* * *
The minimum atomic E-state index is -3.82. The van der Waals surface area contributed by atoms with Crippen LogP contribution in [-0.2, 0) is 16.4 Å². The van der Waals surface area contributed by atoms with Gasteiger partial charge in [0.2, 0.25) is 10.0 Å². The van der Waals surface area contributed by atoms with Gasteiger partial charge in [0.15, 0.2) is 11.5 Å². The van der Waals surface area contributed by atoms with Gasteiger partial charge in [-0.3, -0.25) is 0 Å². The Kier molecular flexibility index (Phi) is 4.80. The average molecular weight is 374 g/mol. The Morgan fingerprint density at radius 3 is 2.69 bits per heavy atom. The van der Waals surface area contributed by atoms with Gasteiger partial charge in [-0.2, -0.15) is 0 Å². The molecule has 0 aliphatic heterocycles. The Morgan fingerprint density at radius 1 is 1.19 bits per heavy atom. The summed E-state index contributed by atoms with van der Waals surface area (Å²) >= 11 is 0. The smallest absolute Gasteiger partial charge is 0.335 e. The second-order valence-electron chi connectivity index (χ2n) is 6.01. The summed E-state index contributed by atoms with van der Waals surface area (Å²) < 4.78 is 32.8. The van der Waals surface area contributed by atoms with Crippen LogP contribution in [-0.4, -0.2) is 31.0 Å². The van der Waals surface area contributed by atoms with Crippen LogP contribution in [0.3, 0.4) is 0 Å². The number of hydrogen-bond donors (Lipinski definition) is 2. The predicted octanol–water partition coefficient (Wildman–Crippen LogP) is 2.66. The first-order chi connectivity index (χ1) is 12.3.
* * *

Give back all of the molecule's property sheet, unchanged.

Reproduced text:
The minimum atomic E-state index is -3.82. The van der Waals surface area contributed by atoms with Crippen LogP contribution in [-0.2, 0) is 16.4 Å². The van der Waals surface area contributed by atoms with Gasteiger partial charge in [0.2, 0.25) is 10.0 Å². The van der Waals surface area contributed by atoms with Gasteiger partial charge in [0.15, 0.2) is 11.5 Å². The van der Waals surface area contributed by atoms with Gasteiger partial charge in [-0.3, -0.25) is 0 Å². The Kier molecular flexibility index (Phi) is 4.80. The average molecular weight is 374 g/mol. The Morgan fingerprint density at radius 3 is 2.69 bits per heavy atom. The van der Waals surface area contributed by atoms with Gasteiger partial charge in [-0.2, -0.15) is 0 Å². The molecule has 0 aliphatic heterocycles. The Morgan fingerprint density at radius 1 is 1.19 bits per heavy atom. The summed E-state index contributed by atoms with van der Waals surface area (Å²) >= 11 is 0. The smallest absolute Gasteiger partial charge is 0.335 e. The second-order valence-electron chi connectivity index (χ2n) is 6.01. The summed E-state index contributed by atoms with van der Waals surface area (Å²) < 4.78 is 32.8. The van der Waals surface area contributed by atoms with Crippen LogP contribution in [-0.4, -0.2) is 31.0 Å². The van der Waals surface area contributed by atoms with Crippen LogP contribution in [0.3, 0.4) is 0 Å². The number of hydrogen-bond donors (Lipinski definition) is 2. The predicted octanol–water partition coefficient (Wildman–Crippen LogP) is 2.66. The first-order chi connectivity index (χ1) is 12.3.